How to benchmark the GPU on Linux
Linux is not known for its gaming capabilities and possibilities. Naturally, there are not many GPU benchmarking tools available for users to test their graphics hardware. However, there are some benchmark test suites that can help you pinpoint various aspects of GPU performance. These are very important for reaching reliable conclusions, for comparing technical and numerical values, or for satisfying how things work. Technically speaking, all GPU benchmarking tools available in Linux can of course only be tested under the OpenGL renderer. Although your GPU may be compatible with some versions of Direct3D, this renderer cannot be tested under Linux.
GLX gears is a popular OpenGL test that is part of the “mesa-utils” package. Use the following command to install the package on Ubuntu:
sudo apt install mesa-utils
You can call it by typing “glxgears” on the terminal.
This will open a window containing an OpenGL rendering of a simple arrangement of three rotating gears. Measure the frame rate every five seconds and print it out on the terminal. This tool is very old and very basic, only testing a small part of today’s OpenGL capabilities. Dating back to the past, it was used to determine whether a proprietary driver was installed and functioning normally, because the performance of the open source driver was so good that it was completely noticeable in this test. Nowadays, you will not notice any difference between the two (in glxgears).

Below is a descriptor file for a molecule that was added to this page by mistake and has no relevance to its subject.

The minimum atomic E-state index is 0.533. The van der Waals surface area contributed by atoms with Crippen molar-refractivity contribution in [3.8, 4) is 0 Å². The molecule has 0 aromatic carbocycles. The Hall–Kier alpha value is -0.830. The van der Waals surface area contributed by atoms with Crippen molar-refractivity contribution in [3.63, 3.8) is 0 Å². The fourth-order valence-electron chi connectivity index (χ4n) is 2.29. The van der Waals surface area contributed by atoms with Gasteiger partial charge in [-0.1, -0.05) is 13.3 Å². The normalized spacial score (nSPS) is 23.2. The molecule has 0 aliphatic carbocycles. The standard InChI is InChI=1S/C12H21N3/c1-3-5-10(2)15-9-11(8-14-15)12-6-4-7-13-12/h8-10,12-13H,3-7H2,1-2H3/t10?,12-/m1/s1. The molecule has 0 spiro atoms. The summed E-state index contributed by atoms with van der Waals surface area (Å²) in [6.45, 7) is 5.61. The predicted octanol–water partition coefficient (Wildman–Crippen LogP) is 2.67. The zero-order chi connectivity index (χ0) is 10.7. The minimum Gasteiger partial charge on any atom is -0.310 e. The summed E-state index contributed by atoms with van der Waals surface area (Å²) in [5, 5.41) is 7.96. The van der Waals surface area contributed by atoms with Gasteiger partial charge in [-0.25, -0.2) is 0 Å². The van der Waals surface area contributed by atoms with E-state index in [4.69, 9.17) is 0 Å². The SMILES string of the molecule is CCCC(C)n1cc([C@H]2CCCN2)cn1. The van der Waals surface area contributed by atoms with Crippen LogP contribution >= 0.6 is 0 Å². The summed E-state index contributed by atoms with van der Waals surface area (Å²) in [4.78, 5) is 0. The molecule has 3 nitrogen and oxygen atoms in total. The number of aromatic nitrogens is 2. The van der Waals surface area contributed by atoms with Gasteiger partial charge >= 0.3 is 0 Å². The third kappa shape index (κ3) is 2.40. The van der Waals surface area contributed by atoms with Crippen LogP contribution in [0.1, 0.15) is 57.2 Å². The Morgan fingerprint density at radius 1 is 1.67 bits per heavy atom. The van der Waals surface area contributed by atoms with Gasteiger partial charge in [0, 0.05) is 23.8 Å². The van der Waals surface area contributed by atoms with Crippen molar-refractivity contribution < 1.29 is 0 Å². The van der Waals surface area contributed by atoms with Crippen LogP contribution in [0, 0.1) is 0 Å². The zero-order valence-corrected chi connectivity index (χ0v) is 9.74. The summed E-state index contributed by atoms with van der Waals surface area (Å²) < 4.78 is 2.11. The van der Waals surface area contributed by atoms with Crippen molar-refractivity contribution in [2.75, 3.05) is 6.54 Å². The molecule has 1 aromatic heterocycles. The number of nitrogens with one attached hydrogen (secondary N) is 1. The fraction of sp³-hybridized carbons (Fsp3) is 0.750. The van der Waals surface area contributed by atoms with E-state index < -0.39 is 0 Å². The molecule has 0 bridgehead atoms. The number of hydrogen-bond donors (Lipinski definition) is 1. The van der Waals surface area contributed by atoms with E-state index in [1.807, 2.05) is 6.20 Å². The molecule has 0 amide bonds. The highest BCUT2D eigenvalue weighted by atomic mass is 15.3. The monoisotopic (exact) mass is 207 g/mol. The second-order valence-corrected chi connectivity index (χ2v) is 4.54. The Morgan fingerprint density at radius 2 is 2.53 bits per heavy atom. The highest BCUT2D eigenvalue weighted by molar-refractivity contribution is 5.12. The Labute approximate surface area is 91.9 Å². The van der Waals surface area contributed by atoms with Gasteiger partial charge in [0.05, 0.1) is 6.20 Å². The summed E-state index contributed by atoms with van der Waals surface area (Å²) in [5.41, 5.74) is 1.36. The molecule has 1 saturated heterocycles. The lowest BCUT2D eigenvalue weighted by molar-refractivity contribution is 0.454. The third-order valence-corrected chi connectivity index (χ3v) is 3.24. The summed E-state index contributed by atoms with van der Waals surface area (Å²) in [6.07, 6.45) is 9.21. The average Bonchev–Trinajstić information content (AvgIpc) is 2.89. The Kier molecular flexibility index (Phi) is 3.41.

GL Mark 2
GL mark is a richer benchmarking tool developed by the well-meaning people behind the Linaro release. Contrary to glxgears, glmark provides a series of tests involving all aspects of graphics unit performance (buffering, buildings, lighting, textures, etc.) so that more comprehensive and meaningful tests can be carried out. Each test is performed for 10 seconds, and the frame rate is calculated separately. Finally, users will get performance scores based on all previous tests. I like the simplicity and perfect operation of this tool. You can find it as a precompiled package under the name “glmark2” in most distributions. Install by:
sudo apt-get install glmark2
After installation, you can run it by typing “glmark2” on the terminal.
Unigine benchmark products
Finally, for users looking for something more advanced than the first two tools, there are four benchmarking tools that use the Unigine 3D engine.These are Valley, Heaven, Tropics and Sanctuary, they provide free versions, you can Downloaded From the Unigine website. These benchmarking tools have real-time ambient light occlusion, interactive light from different light sources, HDR rendering, realistic water and dynamic sky with atmospheric light scattering. Users can also set anti-aliasing levels, texture quality and filtering, anisotropy and shader quality. In addition to clicking the “benchmark” button to test your hardware in ten steps, you can also wander freely, change the time of day (which changes the world’s lighting) and accurately determine the conditions of the most “bent” hardware.